The rest of the day was calm which allowed us to look around a little more and realize there were more sun-bleached skeletons on the shoulder than roadkill. I was ready to hang a skull and antlers on the front of my bike, but I was only able to find one antler. Eventually we made it to Saratoga and went straight to the grocery store. We bought a half gallon of orange juice for immediate consumption, a half gallon of pineapple-mango juice to have with dinner, a Gatorade for the next day, and a few other items not juice related. We then found the city pool, behind which was a hot sulfur spring free to the public. It smelled, the stairs were slimy, it was crazy hot, and it was great. We showered, made dinner in the park, bought a pint of ice cream to share, then went to the city campground, which turned out to be swarming with mosquitos. But we had a lovely view from inside our tent of the bright red sunset over the calm adjacent lake.
In an effort to minimize mosquito contact the next morning we packed up like a NASCAR pit crew and cruised north 20 miles before taking a rest to eat breakfast. This brought us to Walcott, also known as the Shell gas station at exit 235 on I-80. During our breakfast break we met several other cycle tourists, including Stuart, who is biking the continental divide one to two weeks at a time each year, as work allows, and Miles, a recent graduate of vet school also westbound on the TransAm. From “Walcott” our route put us on the shoulder of I-80 for 13 miles. While many people were nervous about this, we were actually rather glad because this meant we would actually have a wide shoulder for cars and trucks driving equally as fast as on smaller roads. With half the highway closed for construction, everyone was squeezed onto one side for 7 miles thus slowing the traffic a little more for us. We exited at Sinclair and followed frontage roads to Rawlins, where we found a Subway and split a $5 footlong for lunch. We assessed our options for the rest of the day: the next place to stay was in 70 miles (we had already gone 40 miles), and there were 20 mph westerly winds throughout the afternoon, with gusts of 50 – 55 mph. We decided to call it a day and stay in Rawlins. We found the public library, air-conditioned, furnished with comfy armchairs, had ample free WiFi, bathrooms, water, outlets, and books to browse. It was pretty great. For dinner, we ate baked chicken on the demo patio furniture in front of the grocery store. The chairs were chained to the center post of the small table so we really had to squeeze in – we are getting oddly comfortable eating in places most convenient to us with little regard to its social acceptability. That night, the free camping option was the lawn on the side of Wal-Mart, and while it was not pretty great, it wasn’t horrible either. Actually now that I think about it, it was bad. On the west side of us was Wal-Mart with a parking lot full of RVs and flood lights, on the south side of us was a train yard that was active through the night, and on the east side of us was I-80. The only thing giving us privacy was a dozen pallets of fertilizer.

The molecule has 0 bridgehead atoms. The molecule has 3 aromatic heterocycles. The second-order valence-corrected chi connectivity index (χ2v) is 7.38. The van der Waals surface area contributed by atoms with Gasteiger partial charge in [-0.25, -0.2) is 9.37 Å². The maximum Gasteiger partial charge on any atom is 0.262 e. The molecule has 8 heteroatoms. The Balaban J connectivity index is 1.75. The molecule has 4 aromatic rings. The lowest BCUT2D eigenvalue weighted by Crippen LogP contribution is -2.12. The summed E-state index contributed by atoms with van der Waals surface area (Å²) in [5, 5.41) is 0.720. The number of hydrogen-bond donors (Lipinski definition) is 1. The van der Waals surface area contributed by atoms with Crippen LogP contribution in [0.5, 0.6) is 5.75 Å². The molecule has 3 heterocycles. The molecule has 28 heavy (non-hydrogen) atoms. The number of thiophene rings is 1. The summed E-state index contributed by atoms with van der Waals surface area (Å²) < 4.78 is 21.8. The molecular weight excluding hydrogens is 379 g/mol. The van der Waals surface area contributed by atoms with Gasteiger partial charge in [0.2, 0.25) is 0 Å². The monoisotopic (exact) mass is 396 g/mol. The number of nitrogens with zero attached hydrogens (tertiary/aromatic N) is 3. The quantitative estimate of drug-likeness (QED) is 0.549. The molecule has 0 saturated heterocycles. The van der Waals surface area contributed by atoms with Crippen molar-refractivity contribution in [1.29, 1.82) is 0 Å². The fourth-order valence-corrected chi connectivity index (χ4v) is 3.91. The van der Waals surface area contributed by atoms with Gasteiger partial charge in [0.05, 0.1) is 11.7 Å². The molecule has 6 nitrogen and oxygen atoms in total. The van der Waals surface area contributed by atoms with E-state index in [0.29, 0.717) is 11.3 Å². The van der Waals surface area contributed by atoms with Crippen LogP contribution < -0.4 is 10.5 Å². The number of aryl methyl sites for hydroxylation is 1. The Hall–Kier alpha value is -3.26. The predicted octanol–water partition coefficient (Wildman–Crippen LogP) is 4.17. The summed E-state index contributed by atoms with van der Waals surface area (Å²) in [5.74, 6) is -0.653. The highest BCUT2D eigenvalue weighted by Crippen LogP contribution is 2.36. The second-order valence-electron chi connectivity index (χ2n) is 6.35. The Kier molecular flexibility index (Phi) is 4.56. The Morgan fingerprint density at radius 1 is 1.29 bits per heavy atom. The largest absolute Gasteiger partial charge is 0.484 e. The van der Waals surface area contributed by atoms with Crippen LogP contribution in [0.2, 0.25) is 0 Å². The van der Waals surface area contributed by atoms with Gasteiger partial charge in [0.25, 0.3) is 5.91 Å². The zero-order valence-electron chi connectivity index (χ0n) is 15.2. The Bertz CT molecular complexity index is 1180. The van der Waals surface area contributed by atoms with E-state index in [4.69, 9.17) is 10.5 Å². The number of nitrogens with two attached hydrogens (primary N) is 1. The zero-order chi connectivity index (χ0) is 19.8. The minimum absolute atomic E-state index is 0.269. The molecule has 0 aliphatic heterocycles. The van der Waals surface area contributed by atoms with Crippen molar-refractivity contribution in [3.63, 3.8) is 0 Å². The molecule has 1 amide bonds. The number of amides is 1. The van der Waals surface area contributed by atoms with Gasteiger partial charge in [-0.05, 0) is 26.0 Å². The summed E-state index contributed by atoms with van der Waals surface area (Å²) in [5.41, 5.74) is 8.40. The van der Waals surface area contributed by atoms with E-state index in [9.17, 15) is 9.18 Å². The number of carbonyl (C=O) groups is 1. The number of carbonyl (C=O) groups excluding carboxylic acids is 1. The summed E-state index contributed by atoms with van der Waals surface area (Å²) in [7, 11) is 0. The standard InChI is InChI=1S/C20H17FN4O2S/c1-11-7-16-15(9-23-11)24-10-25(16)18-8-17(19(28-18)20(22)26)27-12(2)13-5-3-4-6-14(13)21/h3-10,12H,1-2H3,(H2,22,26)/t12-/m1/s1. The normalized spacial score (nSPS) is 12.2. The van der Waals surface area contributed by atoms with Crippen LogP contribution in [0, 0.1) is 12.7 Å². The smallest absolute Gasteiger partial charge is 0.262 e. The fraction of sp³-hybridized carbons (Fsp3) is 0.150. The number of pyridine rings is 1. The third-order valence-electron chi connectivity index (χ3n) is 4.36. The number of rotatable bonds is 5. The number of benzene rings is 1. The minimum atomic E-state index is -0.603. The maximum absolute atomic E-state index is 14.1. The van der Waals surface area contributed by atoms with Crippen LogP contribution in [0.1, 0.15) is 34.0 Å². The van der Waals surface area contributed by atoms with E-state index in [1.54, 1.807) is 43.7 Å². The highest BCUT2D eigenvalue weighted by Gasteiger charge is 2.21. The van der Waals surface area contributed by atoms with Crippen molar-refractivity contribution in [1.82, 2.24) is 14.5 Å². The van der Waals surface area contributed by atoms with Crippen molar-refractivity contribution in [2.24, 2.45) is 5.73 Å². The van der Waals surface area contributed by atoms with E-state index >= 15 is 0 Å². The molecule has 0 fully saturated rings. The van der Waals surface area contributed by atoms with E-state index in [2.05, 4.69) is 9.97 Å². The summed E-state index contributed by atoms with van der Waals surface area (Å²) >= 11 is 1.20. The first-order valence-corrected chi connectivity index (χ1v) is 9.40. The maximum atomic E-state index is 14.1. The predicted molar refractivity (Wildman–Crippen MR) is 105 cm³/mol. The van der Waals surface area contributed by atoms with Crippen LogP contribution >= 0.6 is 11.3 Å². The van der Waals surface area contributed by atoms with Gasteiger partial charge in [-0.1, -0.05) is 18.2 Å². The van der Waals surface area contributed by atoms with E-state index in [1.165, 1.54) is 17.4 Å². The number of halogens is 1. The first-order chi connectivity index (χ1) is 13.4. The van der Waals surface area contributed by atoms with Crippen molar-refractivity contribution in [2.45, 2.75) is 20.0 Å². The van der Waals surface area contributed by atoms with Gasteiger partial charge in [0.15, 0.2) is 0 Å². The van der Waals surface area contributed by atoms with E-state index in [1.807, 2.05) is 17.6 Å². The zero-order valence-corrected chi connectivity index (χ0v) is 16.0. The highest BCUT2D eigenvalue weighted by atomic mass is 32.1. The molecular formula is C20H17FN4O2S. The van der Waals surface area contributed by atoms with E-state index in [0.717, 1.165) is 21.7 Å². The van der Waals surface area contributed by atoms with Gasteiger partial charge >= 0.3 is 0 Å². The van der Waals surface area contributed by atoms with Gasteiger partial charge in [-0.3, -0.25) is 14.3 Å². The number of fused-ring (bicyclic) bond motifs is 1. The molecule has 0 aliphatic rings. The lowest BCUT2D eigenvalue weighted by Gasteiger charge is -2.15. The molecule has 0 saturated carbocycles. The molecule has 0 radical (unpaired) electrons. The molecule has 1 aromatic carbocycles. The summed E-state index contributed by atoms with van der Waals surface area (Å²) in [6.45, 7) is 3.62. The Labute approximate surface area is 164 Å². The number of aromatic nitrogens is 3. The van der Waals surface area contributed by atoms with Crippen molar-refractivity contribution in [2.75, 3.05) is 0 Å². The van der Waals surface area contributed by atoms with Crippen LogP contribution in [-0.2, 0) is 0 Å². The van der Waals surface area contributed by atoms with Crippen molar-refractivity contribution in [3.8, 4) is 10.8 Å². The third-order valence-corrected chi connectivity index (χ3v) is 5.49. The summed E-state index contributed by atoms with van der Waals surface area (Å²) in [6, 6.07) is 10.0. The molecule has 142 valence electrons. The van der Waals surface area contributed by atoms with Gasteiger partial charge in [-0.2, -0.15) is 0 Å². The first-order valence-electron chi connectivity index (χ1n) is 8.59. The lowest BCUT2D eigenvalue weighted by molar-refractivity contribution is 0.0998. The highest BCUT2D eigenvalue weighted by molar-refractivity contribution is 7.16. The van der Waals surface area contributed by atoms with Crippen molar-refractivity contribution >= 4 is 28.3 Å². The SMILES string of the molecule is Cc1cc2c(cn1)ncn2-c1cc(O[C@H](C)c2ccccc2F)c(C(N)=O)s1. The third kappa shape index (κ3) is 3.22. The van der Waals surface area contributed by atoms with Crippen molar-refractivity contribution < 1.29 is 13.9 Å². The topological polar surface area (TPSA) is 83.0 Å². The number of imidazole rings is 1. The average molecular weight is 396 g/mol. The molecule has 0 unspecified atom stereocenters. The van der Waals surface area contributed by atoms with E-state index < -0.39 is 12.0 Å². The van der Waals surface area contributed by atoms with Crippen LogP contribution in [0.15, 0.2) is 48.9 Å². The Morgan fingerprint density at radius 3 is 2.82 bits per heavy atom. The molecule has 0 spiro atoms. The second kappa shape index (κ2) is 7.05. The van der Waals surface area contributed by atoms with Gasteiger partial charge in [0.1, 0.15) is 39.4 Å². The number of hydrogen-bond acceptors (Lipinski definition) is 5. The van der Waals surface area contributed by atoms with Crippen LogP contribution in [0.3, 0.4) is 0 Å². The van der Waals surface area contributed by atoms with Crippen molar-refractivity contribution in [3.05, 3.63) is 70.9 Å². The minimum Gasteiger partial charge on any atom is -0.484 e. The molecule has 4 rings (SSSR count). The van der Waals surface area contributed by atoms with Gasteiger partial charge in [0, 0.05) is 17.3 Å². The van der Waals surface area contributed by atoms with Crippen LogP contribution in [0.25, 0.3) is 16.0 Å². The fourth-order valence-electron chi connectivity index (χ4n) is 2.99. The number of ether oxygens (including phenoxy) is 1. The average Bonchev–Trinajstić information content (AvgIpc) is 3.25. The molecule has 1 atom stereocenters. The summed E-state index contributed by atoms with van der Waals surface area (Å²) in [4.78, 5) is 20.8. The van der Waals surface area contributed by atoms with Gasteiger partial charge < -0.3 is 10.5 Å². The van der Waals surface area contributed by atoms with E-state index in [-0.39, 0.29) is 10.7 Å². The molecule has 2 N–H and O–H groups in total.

We started July 4th, biking north from the dusty cowboy town of Rawlins into the wide open scrub land. We crossed the continental divide twice each after a long steady climb, followed by a dramatic drop. Lots of antelope could be seen in the fields and ditches. We came across Split Rock, a natural landmark for the Oregon Trail and a Pony Express station turned US Post Office, which remained in operation until the 1940s. The mountains looked so bare and isolated across the landscape, like drops of biscuit dough on a cookie sheet.
We made it to Jeffrey City, a uranium mining town that collapsed in the 1980s when the mine shut down. The town had a church open for cyclists to stay, and by the looks of the walls, nearly every passing cyclist has stayed there. There were showers, which were much needed and appreciated, a full kitchen, and private rooms with mattresses. We were lucky to have the company of 5 other cyclists that night, and have a viewing of another gorgeous sunset.